German Chancellor Merkel Expected to Be Re-Elected

Since the end of World War II, Germans have shown a preference for a slow, steady hand over charismatic fervor when looking for a leader — especially in times of crisis.

That has played out perfectly for Angela Merkel as she heads into elections this weekend that, barring surprises, will hand her a new term as chancellor — making her the first major European leader to be re-elected since the global financial meltdown.

The no-nonsense Merkel has been buoyed by voters' respect for competent management and Germans' propensity to stick with what they know as they navigate uncertain waters.

It was such a sentiment that helped Helmut Kohl — another low-key politician — to win a third term in 1990 as Germans faced an uncharted and unsettling bid to reunite East and West Germany.

Similarly, Konrad Adenauer served 14 years as the first chancellor of West Germany, elected in 1949 and lasting through 1963 — a period of tumult in a Europe gripped by the Cold War.

While the 54-year-old Merkel is personally popular among voters — some 49 percent said they would vote for her directly — she cannot be sure that will translate into her Christian Democratic party winning enough votes to form a coalition with her preferred partners, the Free Democrats. Germans vote for parties and do not directly elect candidates.

Merkel has campaigned for that partnership in hopes of ending an awkward four-year "grand coalition" with her main rivals, the Social Democrats, led by her foreign minister and vice chancellor, Frank-Walter Steinmeier.

While the grand coalition has provided Germans with a degree of stability, Merkel has argued that more economic reforms are needed, and only possible, in a coalition with the pro-business Free Democrats.

"In order to preserve and increase our prosperity, we need growth-oriented policies," Merkel said recently. "I think we can implement this growth-oriented policy better and with more determination in a new government" with the Free Democrats.

The most recent poll by the Forsa agency shows Merkel's party ahead with 35 percent support compared to 26 percent for the Social Democrats. The Free Democrats have polled 13 percent — which would give Merkel's preferred center-right alliance a total of 48 percent, compared with 47 percent for their rivals combined.

While economic issues have dominated the campaign, Merkel, if re-elected, can expect to face a slew of tough foreign policy challenges soon into her second term.

They include Germany's unpopular contribution to the military mission in Afghanistan, efforts to fight climate change, and the ongoing attempt to adopt regulations for financial markets worldwide.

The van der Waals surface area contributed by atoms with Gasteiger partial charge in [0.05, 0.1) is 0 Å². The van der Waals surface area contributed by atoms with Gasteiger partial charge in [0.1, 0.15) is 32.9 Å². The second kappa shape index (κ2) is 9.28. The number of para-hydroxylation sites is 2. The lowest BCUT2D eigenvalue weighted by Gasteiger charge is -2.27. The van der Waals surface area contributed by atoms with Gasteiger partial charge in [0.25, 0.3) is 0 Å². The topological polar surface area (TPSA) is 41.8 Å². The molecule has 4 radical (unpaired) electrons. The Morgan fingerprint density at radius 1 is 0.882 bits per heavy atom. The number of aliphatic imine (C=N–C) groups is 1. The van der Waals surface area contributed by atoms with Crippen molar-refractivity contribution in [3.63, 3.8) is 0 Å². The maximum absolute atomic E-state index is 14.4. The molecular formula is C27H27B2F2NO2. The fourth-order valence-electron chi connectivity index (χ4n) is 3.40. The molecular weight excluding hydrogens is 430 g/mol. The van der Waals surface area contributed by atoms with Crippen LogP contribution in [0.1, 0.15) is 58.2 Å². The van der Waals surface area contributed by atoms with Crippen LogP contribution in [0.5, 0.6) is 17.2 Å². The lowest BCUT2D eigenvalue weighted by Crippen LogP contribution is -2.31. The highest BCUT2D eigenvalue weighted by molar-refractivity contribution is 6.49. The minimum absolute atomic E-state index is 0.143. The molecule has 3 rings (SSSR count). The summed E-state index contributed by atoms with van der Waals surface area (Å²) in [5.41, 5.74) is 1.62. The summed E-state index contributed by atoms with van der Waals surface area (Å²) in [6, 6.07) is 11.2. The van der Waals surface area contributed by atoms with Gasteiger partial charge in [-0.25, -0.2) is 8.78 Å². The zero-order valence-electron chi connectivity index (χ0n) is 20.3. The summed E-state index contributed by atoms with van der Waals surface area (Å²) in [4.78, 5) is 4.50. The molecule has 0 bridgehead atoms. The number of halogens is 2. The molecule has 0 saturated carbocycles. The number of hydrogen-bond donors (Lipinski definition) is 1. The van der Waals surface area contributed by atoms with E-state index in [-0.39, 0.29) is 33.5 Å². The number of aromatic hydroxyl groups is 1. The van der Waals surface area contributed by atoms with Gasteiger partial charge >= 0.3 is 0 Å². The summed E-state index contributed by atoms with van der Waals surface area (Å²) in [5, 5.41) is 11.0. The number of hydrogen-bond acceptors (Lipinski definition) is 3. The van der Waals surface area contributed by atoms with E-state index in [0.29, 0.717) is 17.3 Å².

Merkel has championed what she calls a "charter for sustainable growth" since January and recently welcomed President Barack Obama's proposal for a new global framework that would force countries to radically change how they manage their economies and restrain dangerous imbalances.

While Merkel has failed to push through her toughest economic reforms, many analysts praise her coalition's handling of the crisis, saying the lack of a clear opposition promoted smooth leadership in tough times.

"The grand coalition has been much more successful than it has been given credit for," said Eberhard Sandschneider of the German Council on Foreign Relations. "They have handled the crisis very well."

However, during their only debate earlier this month, Steinmeier said the grand coalition "fell short of its possibilities" because Merkel's party failed to support center-left proposals such as the introduction of a minimum wage.

His party insists that with the nation running a record deficit, it is not the time to cut taxes as Merkel proposes and calls instead for a nationwide minimum wage as a way to ensure prosperity, but would cut the lowest income tax rate and raise the top rate.

Germany is the world's second biggest exporter after China, and it has kept its unemployment rate hovering at around 8 percent amid the financial crisis, through a series of government-backed short-term contracts.

Despite the global slowdown, German business confidence has been on the upswing for six months, reaching one-year high this month. That has favored the country's famed "mittelstand" segment, the small- to mid-sized family businesses that form the backbone of the national economy.

Another challenge the government will grapple with is public disenchantment with the Afghan mission and the growing dangers faced by German troops.

"The hate (by Afghans) is increasing," said Christian Neumann, a former German soldier who was stationed in Afghanistan. "And we also noticed that our tactics of heightened military build up ... are not helping to solve the conflict in Afghanistan."

Al-Qaida warned German voters via videos posted online to change government and bring soldiers home or face "a rude awakening after the elections."

Yet with all leading parties in agreement over staying put, the issue did not play a major role in the campaign. Only the radical Left Party has called for an immediate pullout.

Both Merkel and Steinmeier have ruled out a coalition with the Left, a mix of former East German communists and Social Democrats angered by economic reform.